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- Developments

The Mediation Act 2017 came into effect as of 1st January 2018

The Mediation Act 2017 came into effect as of 1st January 2018. The prime objective of the Act is to promote mediation as an effective and efficient alternative to court proceedings and thereby alleviating the high costs associated with court litigation.
The Act places a requirement on solicitors to provide their clients with information on mediation services and inform them of the advantages and benefits of mediation. This is reinforced in the Act by requiring that where a solicitor issues court proceedings on behalf of their client that the application for same must be accompanied by a statutory declaration confirming that they have complied with said obligations in relation to their client and the proceedings to which it relates.

The Act will not have any impact on disputes being mediated or investigated by the Work Relations Commission (“WRC”). The Act will however have a significant effect on non-WRC claims such as bullying/stress as the claimant will have to be informed and consider the process of mediation before lodging any court proceedings with their solicitor signing a statutory declaration to that effect.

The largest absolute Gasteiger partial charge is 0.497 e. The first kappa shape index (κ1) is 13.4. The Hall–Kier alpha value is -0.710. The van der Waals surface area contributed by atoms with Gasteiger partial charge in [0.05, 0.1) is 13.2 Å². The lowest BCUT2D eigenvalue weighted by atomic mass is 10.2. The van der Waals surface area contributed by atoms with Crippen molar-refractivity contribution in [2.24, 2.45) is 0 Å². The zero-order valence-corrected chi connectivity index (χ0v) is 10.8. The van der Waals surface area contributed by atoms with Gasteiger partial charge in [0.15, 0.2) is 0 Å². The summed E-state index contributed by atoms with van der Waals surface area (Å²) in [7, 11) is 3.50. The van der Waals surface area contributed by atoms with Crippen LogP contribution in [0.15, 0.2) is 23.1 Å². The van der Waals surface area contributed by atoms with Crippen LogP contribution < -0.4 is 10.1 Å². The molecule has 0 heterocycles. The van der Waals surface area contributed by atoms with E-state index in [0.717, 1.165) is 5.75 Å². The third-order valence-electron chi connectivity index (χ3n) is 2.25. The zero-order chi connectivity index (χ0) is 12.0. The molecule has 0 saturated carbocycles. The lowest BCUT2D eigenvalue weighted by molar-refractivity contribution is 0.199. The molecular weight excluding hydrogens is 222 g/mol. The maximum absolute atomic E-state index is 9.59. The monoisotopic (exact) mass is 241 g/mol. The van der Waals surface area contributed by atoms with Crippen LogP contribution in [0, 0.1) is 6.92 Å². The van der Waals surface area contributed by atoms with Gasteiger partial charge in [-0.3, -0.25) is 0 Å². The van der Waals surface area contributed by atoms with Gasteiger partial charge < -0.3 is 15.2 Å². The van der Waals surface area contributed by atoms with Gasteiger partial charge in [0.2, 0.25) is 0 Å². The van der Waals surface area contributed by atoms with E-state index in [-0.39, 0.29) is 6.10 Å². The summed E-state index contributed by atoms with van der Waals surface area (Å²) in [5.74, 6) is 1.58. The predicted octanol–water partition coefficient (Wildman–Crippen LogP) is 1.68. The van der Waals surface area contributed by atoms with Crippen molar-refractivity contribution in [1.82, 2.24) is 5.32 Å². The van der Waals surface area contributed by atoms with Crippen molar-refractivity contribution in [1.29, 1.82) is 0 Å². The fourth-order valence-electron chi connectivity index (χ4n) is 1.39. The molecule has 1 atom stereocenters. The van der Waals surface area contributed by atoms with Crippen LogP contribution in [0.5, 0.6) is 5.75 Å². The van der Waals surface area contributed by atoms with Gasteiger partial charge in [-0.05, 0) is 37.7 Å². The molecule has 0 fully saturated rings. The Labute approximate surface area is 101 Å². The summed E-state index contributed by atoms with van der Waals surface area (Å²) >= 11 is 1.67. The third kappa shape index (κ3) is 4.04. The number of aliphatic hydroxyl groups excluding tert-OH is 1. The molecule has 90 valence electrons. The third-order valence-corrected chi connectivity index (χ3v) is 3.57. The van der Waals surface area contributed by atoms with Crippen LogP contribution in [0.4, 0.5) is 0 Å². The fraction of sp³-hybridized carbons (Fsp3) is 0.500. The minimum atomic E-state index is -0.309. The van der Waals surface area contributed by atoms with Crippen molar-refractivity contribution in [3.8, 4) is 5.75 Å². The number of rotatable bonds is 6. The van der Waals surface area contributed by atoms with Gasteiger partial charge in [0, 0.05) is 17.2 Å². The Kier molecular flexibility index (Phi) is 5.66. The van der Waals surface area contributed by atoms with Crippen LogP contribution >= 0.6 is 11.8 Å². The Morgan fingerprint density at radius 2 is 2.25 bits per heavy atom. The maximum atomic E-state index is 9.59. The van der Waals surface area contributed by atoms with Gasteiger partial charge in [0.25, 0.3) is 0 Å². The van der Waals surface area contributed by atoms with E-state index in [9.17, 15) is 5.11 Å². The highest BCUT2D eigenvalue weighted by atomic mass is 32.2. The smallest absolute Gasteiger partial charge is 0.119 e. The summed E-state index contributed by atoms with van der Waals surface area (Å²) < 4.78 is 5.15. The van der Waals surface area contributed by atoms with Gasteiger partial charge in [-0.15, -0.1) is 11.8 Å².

The Act is likely to have a significant effect on injunction strategy as the Act provides parties with the opportunity to adjourn proceedings at any time if there is a pre-existing mediation agreement in place. Employers are likely to include a mediation clause in future employment contracts so as to avail of this. This may severely affect the element of surprise in injunction cases and could inevitably completely undermine the proceedings.

The legislation also makes it clear that participation in mediation is to be voluntary and another person, such as a legal representative, can accompany the parties involved. The court can also suggest mediation or provide parties with information of the benefits of mediation during court proceedings and specifies that even where legal proceedings have already issued the parties can initiate mediation at any time prior to the resolution of the dispute. It is also worth noting that the court have the discretion where they feel it just to do so, to award costs against any party who unreasonably refuses to attend mediation.

The implications of the Mediation Act are yet to be seen however, it is clear that it is fundamental that legal practitioners practising in employment law will need a good understanding of the mediation process.

The Act can be accessed on the below link:
http://www.irishstatutebook.ie/eli/2017/act/27/enacted/en/html

5th February 2018

Anne O’Connell
Solicitors
1-3 Burton Hall Road
Sandyford
Dublin 18
www.aocsolicitors.ie

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